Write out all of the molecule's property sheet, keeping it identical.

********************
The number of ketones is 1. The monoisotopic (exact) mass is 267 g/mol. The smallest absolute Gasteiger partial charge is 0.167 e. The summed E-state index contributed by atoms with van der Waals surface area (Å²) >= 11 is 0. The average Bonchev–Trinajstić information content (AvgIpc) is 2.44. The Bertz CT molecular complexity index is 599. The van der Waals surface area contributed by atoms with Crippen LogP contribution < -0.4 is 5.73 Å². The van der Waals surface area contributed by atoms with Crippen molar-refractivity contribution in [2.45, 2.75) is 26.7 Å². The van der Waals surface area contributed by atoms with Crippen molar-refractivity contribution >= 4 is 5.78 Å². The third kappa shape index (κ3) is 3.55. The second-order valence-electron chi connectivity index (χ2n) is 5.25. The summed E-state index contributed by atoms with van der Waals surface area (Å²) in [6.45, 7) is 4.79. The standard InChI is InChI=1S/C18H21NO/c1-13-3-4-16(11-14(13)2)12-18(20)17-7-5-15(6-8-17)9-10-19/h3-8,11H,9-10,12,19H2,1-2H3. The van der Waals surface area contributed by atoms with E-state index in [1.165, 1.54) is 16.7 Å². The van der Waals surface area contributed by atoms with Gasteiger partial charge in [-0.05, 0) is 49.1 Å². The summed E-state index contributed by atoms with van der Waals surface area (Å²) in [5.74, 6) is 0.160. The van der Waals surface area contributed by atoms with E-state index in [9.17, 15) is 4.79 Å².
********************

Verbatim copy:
The number of ketones is 1. The monoisotopic (exact) mass is 267 g/mol. The smallest absolute Gasteiger partial charge is 0.167 e. The summed E-state index contributed by atoms with van der Waals surface area (Å²) >= 11 is 0. The average Bonchev–Trinajstić information content (AvgIpc) is 2.44. The Bertz CT molecular complexity index is 599. The van der Waals surface area contributed by atoms with Crippen LogP contribution < -0.4 is 5.73 Å². The van der Waals surface area contributed by atoms with Crippen molar-refractivity contribution in [2.45, 2.75) is 26.7 Å². The van der Waals surface area contributed by atoms with Crippen molar-refractivity contribution >= 4 is 5.78 Å². The third kappa shape index (κ3) is 3.55. The second-order valence-electron chi connectivity index (χ2n) is 5.25. The summed E-state index contributed by atoms with van der Waals surface area (Å²) in [6.45, 7) is 4.79. The standard InChI is InChI=1S/C18H21NO/c1-13-3-4-16(11-14(13)2)12-18(20)17-7-5-15(6-8-17)9-10-19/h3-8,11H,9-10,12,19H2,1-2H3. The van der Waals surface area contributed by atoms with E-state index in [1.165, 1.54) is 16.7 Å². The van der Waals surface area contributed by atoms with Gasteiger partial charge in [-0.05, 0) is 49.1 Å². The summed E-state index contributed by atoms with van der Waals surface area (Å²) in [5.74, 6) is 0.160. The van der Waals surface area contributed by atoms with E-state index in [9.17, 15) is 4.79 Å².